25: when you know this, everything is possible.

As if!

It is not a simple matter, this “knowing”. There’s more to the word “know” here. Sarva is everything and jña is to-know, to-be-familiar-with and also means wise. The suffix tva adds the sense of “ness” as used in English. Yes, the sutra contains, as well, the word bīja, but it means “source”; it has nothing to do here with ‘seed mantras’.

So, 25: the source of this all-encompassing wisdom (perception [mind/yoga/reality] free of the obscuration of vṛtti,) [is] unsurpassed.

26: this īśvara was the ideal of the ancient ones. (Not some new invention or idea.)

27: tasya (tad + ya) ‘this’ + ‘to be’ or “thus it follows” [lit having become thus], vācak, the speaker [the one who gives expression to this], is praṇava.

Thus it follows, the one (that which) who expresses this, is praṇava. The one (that which) expresses this is not some leap into a dense-fog-guess like “oh, I know, the guru” (?), god (?), OM (?).

Think it through.

What is Patanjali talking about in sutras 23-26? He/we are talking about the human being having and being in possession of an innate perception, a reality of perception that is clouded over by vṛtti. This is a storehouse not only of karma, but of the conclusions we have drawn from a lifetime of experiences which clouds, measures, cramps, predicts, limits and otherwise colours and obscures our innate reality.

I see a connection here between vṛtti and karma. I think it’s worth exploring; but at this time I am going to pass on that.

When we are free from this “fog” of vṛtti, as Patanjali again and again drives home, we have perception that has no limitations. We are no longer limited by the fog of our own-created limitations. No matter what kinds of limitations we have, the reality is still there. The thicker the “fog” the harder the work to bring it to nirodha, sutras 21 and 22.

The ancients knew this; it is not something new.

Patanjali is telling us what the ancients knew, namely that this “reverberation” has always been there. This reverberation, something we have always sensed, has always been there and has always been pointing us towards this. AND has always been available to teach us.

Maybe you were thinking that praṇava (reverberation) was om and by muttering om, everything was going to just be dandy.

Not likely.

If it was that easy, then the world wouldn’t be in such a mess. If it was that easy, why, you might consider asking yourself, would Patanjali go to all the bother of such a lengthy explanation if he could have just written “mutter om and everything will be nice”. Why would he do that?

Mahesh did this very thing, more or less; how nice is everything?

So, praṇava is a way of indicating that faint, distant itch on the tip of your tongue, in the back of your mind, that pestering sense of something that has always been there but has more or less been forgotten in the process of getting on with your life and creating more and more karma and vṛtti.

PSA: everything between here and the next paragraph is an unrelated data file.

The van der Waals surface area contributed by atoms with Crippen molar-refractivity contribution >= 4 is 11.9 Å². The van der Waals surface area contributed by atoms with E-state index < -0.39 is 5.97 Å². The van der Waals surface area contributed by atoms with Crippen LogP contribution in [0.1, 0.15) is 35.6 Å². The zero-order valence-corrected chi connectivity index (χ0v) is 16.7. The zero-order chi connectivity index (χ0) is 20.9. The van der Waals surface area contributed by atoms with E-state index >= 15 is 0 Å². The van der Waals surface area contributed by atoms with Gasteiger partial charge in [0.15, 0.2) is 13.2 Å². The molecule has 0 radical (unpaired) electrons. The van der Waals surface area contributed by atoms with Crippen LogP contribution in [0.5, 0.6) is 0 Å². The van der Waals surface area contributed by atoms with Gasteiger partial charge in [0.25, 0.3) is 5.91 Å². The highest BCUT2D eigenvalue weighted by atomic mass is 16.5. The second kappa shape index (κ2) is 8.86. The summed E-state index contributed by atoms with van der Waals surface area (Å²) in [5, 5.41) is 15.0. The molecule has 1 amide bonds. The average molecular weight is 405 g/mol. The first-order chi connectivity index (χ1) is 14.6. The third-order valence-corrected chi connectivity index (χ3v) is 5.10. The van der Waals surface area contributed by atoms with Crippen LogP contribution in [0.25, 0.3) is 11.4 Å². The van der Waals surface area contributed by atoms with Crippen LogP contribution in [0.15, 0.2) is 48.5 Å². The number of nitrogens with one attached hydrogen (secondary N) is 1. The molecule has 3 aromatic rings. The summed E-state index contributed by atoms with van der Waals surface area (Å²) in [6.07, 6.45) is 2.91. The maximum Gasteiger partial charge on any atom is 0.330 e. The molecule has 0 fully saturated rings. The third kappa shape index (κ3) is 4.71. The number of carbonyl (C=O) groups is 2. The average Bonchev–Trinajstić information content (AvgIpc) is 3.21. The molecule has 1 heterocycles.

26: this great power was the ideal or teacher of the ancient ones.

27: it is that reverberation that is always present.

To this point the YS illustrates the hard work to be faced (thus explaining the mess, because who does hard work). It’s just our nature to look for something easy, a shortcut, something instant – or to imagine we can see/reason our way through the fog.

Few are those with dedication, commitment and purpose-driven desire for awakening from the fog.

28: jāpa repetition. But one of the oldest meanings of jāpa is study, not just simple repetition – and yet the connection is obvious, the meaning is clear: by jāpa, by studying, going over it (3-27) again and again until the message sinks in, tadartha (therefore) bhāvanam [it] comes [to be/is]. Union, knowing, realization of one’s own mind is what comes to be.

This just isn’t a description of Mahesh’s TM. Mental repetition of a bīja, a mantra, the special name of some god simply isn’t the issue, subject or teaching here.

This section extends to sutra 33; but I am going to stop here because this is a lot to digest. We have to go back to sutra 23 now and re-consider the word submit. We have to understand how “submission” operates. The word praṇidhāna indicates profound religious meditation, abstract contemplation and profound aspiration. But, it now seems, in the context of 23, the context of this section, in light of sutras 2 –22, what we have to do is sincerely, energetically and purposefully contemplate our own minds (reality) until the “fog” begins to clear. As it does, the object, the mind/reality (citta, sutra 2), becomes clearer. No magic mantra, meaningless sound to take us skidding off into dissociative states of muzzy awareness and meaningless daydreaming; increased meaninglessness is increased vṛiti!

(to continue in part 6).

Just a parting question to consider before launching into the how of “submit”: if you muttered the special name of a god, why would the god give a tinker’s fart? What kind of a “god” is under ‘your’ control that you can have such expectations of getting his or her blessings by being, basically, a pain in the butt?

a consideration of the yoga sutras (6)